In the past two years, Central Asians have been involved in terrorist attacks in Istanbul, New York, St. Petersburg, and Stockholm. While we have seen more attacks by Central Asians outside the region than within it, in August four tourists were killed in an Islamic State-inspired attack in southern Tajikistan. This was the first attack credibly linked to IS in the region. Some have been quick to label Central Asia as a growing “hotbed” of Islamic extremism and exporter of terrorism. Returning fighters from Syria and Iraq, spillovers from Afghanistan and “homegrown” terrorists are all framed as threats to the region. Yet assessing the threat remains difficult in no small part due to the way the governments of the region manipulate it to consolidate their power. Through an examination of the available evidence and ongoing fieldwork since 2014, Edward Lemon discussed the threat posed by terrorism in the region and from beyond the region, in Russia, Turkey, Europe and the US during a special event on September 27, 2018, hosted by the Central Asia Program.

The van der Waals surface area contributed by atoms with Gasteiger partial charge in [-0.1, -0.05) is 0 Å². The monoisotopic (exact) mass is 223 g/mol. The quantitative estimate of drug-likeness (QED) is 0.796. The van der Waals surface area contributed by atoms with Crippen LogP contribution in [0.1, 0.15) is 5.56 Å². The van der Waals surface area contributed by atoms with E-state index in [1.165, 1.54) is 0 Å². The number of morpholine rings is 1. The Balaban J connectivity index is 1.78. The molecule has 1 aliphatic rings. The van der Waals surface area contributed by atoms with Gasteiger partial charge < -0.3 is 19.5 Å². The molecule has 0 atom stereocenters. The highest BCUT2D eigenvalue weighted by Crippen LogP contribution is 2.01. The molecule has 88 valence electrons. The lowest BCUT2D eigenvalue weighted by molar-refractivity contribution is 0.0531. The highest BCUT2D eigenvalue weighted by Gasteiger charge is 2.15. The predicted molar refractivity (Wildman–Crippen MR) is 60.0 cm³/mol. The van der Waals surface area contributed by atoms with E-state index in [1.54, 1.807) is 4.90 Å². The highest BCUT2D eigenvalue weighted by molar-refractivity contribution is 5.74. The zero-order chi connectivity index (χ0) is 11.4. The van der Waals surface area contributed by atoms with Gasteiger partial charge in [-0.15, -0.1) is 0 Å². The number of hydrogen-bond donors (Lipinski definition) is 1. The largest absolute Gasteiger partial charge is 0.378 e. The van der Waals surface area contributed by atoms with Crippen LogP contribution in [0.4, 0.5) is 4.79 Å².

Dr. Edward Lemon is the DMGS-Kennan Institute Fellow at the Daniel Morgan Graduate School and a Global Fellow at the Wilson Center in Washington D.C. He was previously a Mellon Postdoctoral Teaching Fellow at the Harriman Institute, Columbia University. He earned his PhD in international studies from the University of Exeter in 2016. In his research, he examines terrorism, authoritarian governance, religion, security, and migration in Eurasia. He is currently writing a book on transnational repression and counter-extremism in Tajikistan. Since 2009, he has spent almost three years working and conducting fieldwork in Tajikistan, Kyrgyzstan, Kazakhstan, Russia, and Poland.